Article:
NAYLOR: Republicans reminded Miller and other Democrats they'd voted for similar legislation in the past, and the bill was approved 247 to 172 with the help of 35 Democrats. The White House praised the measure, saying it will provide an important tool to reduce unjustified earmarks and wasteful spending.

The bill's prospects in the Senate are uncertain, but that may not matter to House Republican leaders who've demonstrated this week their intent to follow their own path independent of the Senate or the White House.

On Tuesday House leaders announced plans to hold hearings throughout the country this summer on immigration. The Senate and House have approved different bills. Most House republicans appose the Senate measure which would put illegal immigrants on a path to citizenship. House GOP members favor their approach, which focuses on border security and are happy, says House Majority Leader John Boehner, to point out what they see as the sins of the Senate bill.

House Majority Leader JOHN BOEHNER (Republican, Ohio): While getting the bill finished quickly would have been preferable, there are just far too many issues in the Senate bill that I think are distasteful to most Americans, that I think require a little sunlight, a little discussion.

NAYLOR: House leaders also agreed to postpone for now action on renewal of the Voting Rights Act after some Southern members expressed concern over the measure. Rank and file members say all these actions indicate that House leaders are listening to their concerns and taking steps to reach out to the party's core conservative supporters.

Tennessee Republican Zach Wamp, who was first elected when Republicans won control of Congress in 1994, says that's what House GOP members want.

Congressman ZACH WAMP (Republican, Tennessee): The House is more conservative than the Senate and House Republicans, I think, are effectively charting our own agenda, which is more like going back to our roots, standing up for what we believe in, and I think that's good.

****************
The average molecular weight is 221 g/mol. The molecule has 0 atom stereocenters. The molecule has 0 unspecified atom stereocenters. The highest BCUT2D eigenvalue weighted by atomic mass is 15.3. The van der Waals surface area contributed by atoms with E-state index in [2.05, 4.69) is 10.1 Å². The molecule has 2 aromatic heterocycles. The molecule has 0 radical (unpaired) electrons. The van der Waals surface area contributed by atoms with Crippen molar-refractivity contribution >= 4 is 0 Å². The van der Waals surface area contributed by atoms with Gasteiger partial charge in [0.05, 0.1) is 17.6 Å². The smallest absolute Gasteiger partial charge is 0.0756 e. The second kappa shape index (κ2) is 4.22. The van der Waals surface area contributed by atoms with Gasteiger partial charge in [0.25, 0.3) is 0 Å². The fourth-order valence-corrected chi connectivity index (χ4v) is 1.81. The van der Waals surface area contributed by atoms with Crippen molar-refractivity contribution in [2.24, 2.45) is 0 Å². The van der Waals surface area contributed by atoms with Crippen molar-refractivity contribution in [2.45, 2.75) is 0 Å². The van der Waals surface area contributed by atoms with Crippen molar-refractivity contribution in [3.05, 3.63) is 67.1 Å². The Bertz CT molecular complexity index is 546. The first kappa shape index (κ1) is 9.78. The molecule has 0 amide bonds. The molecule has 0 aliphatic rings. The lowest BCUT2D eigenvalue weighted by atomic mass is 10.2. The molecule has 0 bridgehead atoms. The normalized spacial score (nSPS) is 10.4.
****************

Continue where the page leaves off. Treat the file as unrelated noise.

NAYLOR: Illinois Republican Ray Lohood says House GOP leaders are hearing that some rank and file members are nervous.

Congressman RAY LAHOOD (Republican, Illinois): Look at, this is an election year. There are now probably 35 or 40 incumbent members who are very concerned about the races that weren't concerned about them a year ago, for any number of reasons. Because of the war, because of this culture of corruption, because of the fact that it's an off-year, the President isn't that popular.

NAYLOR: Lahood says saving every incumbent is the top goal of GOP leaders in the House and that's what's driving the agenda.

Bryan NAYLOR, NPR News, The Capitol.

Copyright © 2006 NPR. All rights reserved. Visit our website terms of use and permissions pages at for further information.

NPR transcripts are created on a rush deadline by Verb8tm, Inc., an NPR contractor, and produced using a proprietary transcription process developed with NPR. This text may not be in its final form and may be updated or revised in the future. Accuracy and availability may vary. The authoritative record of NPR’s programming is the audio record.